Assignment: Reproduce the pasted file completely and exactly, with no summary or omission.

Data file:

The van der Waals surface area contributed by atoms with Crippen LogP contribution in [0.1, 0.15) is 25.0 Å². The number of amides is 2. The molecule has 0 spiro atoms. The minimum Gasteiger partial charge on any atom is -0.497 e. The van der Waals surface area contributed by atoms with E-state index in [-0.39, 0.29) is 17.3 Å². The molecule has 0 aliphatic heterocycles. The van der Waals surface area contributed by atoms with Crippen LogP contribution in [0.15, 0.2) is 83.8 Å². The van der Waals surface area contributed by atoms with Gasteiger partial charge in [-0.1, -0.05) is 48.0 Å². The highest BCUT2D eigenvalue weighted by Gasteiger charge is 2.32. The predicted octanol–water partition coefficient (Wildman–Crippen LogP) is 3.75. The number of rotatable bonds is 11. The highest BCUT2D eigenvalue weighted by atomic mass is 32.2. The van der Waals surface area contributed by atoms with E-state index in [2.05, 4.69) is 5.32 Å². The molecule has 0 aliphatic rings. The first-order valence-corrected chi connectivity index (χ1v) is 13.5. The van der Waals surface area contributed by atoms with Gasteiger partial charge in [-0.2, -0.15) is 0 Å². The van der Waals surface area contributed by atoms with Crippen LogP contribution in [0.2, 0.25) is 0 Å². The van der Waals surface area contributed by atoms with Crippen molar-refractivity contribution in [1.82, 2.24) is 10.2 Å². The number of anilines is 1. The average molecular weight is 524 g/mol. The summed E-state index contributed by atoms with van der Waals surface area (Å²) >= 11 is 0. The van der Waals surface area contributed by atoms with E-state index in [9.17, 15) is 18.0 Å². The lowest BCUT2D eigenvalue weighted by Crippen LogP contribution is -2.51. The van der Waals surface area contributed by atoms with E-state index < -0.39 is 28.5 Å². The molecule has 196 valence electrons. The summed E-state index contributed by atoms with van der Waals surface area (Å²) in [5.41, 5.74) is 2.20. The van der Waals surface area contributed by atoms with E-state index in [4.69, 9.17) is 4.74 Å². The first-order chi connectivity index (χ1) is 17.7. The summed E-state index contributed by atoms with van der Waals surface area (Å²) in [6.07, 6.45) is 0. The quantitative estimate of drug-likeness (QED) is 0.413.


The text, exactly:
The van der Waals surface area contributed by atoms with Crippen LogP contribution in [0.1, 0.15) is 25.0 Å². The number of amides is 2. The molecule has 0 spiro atoms. The minimum Gasteiger partial charge on any atom is -0.497 e. The van der Waals surface area contributed by atoms with E-state index in [-0.39, 0.29) is 17.3 Å². The molecule has 0 aliphatic heterocycles. The van der Waals surface area contributed by atoms with Crippen LogP contribution in [0.15, 0.2) is 83.8 Å². The van der Waals surface area contributed by atoms with Gasteiger partial charge in [-0.1, -0.05) is 48.0 Å². The highest BCUT2D eigenvalue weighted by Gasteiger charge is 2.32. The predicted octanol–water partition coefficient (Wildman–Crippen LogP) is 3.75. The number of rotatable bonds is 11. The highest BCUT2D eigenvalue weighted by atomic mass is 32.2. The van der Waals surface area contributed by atoms with E-state index in [2.05, 4.69) is 5.32 Å². The molecule has 0 aliphatic rings. The first-order valence-corrected chi connectivity index (χ1v) is 13.5. The van der Waals surface area contributed by atoms with Gasteiger partial charge in [-0.2, -0.15) is 0 Å². The van der Waals surface area contributed by atoms with Crippen LogP contribution in [0.2, 0.25) is 0 Å². The van der Waals surface area contributed by atoms with Crippen molar-refractivity contribution in [1.82, 2.24) is 10.2 Å². The number of anilines is 1. The average molecular weight is 524 g/mol. The summed E-state index contributed by atoms with van der Waals surface area (Å²) >= 11 is 0. The van der Waals surface area contributed by atoms with E-state index in [9.17, 15) is 18.0 Å². The lowest BCUT2D eigenvalue weighted by Crippen LogP contribution is -2.51. The van der Waals surface area contributed by atoms with E-state index < -0.39 is 28.5 Å². The molecule has 196 valence electrons. The summed E-state index contributed by atoms with van der Waals surface area (Å²) in [5.41, 5.74) is 2.20. The van der Waals surface area contributed by atoms with E-state index in [4.69, 9.17) is 4.74 Å². The first-order chi connectivity index (χ1) is 17.7. The summed E-state index contributed by atoms with van der Waals surface area (Å²) in [6.07, 6.45) is 0. The quantitative estimate of drug-likeness (QED) is 0.413.